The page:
Even if we were consistent about it, pitting thought against feeling makes no sense; in practice, reason is not the opposite of emotion. It’s all very well to privilege thought over feeling as long as you utterly disregard the century-old discipline of psychology. We don’t know everything about how the mind works, but we know for sure that our minds are juddering between bias upon bias beyond our control. We might as well be playing chess inside a washing machine. Yet so many of us still believe we can employ pure reason simply by willing it. That seemingly tame assumption needs to be taken to the mat.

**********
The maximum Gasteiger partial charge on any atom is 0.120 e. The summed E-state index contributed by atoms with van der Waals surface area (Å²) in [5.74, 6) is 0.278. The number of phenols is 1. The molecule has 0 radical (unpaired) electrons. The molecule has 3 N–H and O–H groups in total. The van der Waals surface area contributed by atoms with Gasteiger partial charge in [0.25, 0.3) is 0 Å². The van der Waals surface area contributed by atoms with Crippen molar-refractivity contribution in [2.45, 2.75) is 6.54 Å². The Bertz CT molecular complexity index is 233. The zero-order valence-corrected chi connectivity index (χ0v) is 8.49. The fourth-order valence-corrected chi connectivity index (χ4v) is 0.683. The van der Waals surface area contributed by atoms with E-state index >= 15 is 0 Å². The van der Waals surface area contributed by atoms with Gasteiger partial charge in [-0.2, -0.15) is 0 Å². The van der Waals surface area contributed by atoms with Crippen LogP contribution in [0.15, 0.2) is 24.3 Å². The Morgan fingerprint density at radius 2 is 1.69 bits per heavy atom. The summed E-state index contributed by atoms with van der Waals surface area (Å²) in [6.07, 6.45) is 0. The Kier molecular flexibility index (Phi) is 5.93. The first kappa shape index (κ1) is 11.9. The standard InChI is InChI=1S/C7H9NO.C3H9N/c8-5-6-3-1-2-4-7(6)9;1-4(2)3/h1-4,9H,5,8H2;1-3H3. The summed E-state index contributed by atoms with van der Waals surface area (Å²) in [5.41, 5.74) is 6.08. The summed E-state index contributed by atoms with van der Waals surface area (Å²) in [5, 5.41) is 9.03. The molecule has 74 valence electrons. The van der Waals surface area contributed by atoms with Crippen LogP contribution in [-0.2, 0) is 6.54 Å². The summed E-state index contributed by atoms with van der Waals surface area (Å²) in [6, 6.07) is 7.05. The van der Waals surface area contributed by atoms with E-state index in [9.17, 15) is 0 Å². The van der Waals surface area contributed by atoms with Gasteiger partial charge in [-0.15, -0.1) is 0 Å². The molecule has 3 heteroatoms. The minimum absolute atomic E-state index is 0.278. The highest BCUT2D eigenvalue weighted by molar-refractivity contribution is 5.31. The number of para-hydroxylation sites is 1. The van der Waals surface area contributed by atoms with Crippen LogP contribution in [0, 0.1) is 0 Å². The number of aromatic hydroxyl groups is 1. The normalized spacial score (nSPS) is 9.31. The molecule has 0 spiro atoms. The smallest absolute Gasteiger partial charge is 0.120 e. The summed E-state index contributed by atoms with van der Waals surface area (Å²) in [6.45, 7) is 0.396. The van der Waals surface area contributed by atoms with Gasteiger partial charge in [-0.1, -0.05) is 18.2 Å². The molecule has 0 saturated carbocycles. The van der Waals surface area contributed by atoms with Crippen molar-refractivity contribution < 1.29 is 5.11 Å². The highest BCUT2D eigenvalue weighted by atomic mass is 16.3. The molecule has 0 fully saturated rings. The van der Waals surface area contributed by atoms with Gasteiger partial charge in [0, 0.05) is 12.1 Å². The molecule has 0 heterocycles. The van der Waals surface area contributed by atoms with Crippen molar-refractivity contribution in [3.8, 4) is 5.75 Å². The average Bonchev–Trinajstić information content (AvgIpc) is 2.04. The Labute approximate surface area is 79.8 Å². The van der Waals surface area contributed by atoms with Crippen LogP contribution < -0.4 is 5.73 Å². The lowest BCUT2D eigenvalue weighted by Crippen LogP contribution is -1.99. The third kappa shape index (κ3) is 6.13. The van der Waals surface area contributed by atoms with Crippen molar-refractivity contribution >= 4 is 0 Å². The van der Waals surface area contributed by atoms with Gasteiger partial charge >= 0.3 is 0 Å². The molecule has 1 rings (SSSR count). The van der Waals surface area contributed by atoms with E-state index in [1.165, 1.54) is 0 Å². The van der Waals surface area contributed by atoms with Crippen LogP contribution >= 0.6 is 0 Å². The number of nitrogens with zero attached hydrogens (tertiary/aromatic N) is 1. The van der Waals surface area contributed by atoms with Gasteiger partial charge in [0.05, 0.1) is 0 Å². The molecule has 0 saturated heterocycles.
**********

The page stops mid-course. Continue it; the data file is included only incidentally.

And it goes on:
Irrationality is not simply what happens when the mind breaks and departs from a default state of cool calculation. Much of the time, irrationality and emotionality are where we begin, where we prefer to linger, and sometimes even what we depend on to take meaningful action. In Thinking, Fast and Slow, the psychologist Daniel Kahneman divides our cognitive processes into “fast” thinking and “slow” thinking: Fast thinking happens automatically and often relies on rough generalizations, intuitions, and emotions, while slow thinking requires conscious effort, uses more rigid reasoning, and acts as a check against the imprecision of fast thinking. Importantly, the more logical, less efficient way of thinking gets into gear only when absolutely necessary. Transcendent, philosophic calm takes an effort that every one of us is demonstrably reluctant to give.